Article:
|Do not fly Iberia
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Translated by Alfred John Church and William Jackson Brodribb
Book V Chapter 13: Jewish-Roman War. The siege of Jerusalem (cont.)[AD 70]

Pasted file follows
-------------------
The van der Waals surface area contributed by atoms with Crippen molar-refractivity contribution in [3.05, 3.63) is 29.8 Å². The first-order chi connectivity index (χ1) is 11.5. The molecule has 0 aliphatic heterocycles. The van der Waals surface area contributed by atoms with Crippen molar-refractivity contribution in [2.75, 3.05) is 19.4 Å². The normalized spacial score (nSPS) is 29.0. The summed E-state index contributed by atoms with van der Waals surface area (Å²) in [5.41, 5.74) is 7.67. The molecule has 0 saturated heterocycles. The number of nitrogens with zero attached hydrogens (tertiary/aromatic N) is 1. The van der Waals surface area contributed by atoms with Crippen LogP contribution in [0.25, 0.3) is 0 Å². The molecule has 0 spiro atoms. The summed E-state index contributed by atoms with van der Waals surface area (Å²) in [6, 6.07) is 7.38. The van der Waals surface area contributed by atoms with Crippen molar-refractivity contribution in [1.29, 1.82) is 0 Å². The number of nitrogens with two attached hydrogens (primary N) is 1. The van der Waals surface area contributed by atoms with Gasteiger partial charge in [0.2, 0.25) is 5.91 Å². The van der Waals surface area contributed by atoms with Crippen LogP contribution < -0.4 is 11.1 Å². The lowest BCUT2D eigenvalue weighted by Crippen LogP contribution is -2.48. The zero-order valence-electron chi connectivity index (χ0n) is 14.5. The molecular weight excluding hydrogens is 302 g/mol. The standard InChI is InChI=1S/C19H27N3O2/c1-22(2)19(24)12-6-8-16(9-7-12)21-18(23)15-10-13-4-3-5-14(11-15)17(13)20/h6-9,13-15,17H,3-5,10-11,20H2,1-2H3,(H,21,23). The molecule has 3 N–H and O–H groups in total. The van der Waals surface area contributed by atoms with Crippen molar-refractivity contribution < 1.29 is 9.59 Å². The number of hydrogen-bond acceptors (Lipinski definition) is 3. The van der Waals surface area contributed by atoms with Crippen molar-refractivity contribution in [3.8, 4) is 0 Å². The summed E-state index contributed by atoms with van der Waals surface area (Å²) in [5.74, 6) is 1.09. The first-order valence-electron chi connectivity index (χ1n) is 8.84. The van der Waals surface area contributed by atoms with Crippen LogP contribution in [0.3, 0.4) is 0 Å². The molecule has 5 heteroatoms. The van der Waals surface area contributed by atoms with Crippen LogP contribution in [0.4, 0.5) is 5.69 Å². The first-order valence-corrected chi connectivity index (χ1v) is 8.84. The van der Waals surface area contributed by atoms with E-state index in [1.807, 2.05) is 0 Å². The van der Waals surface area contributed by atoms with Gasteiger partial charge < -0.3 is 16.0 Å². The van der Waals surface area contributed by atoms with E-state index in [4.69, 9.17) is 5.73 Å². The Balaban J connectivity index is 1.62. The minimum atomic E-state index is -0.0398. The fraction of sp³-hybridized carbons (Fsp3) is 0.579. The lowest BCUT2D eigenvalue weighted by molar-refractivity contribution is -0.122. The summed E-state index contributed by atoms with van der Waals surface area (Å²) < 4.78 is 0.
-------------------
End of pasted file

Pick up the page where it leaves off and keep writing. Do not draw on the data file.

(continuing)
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|Prodigies had occurred, which this nation, prone to superstition, but hating all religious rites, did not deem it lawful to expiate by offering and sacrifice. There had been seen hosts joining battle in the skies, the fiery gleam of arms, the temple illuminated by a sudden radiance from the clouds. The doors of the inner shrine were suddenly thrown open, and a voice of more than mortal tone was heard to cry that the Gods were departing. At the same instant there was a mighty stir as of departure. Some few put a fearful meaning on these events, but in most there was a firm persuasion, that in the ancient records of their priests was contained a prediction of how at this very time the East was to grow powerful, and rulers, coming from Judaea, were to acquire universal empire. These mysterious prophecies had pointed to Vespasian and Titus, but the common people, with the usual blindness of ambition, had interpreted these mighty destinies of themselves, and could not be brought even by disasters to believe the truth. I have heard that the total number of the besieged, of every age and both sexes, amounted to six hundred thousand. All who were able bore arms, and a number, more than proportionate to the population, had the courage to do so. Men and women showed equal resolution, and life seemed more terrible than death, if they were to be forced to leave their country. Such was this city and nation; and Titus Caesar, seeing that the position forbade an assault or any of the more rapid operations of war, determined to proceed by earthworks and covered approaches. The legions had their respective duties assigned to them, and there was a cessation from fighting, till all the inventions, used in ancient warfare, or devised by modern ingenuity for the reduction of cities, were constructed.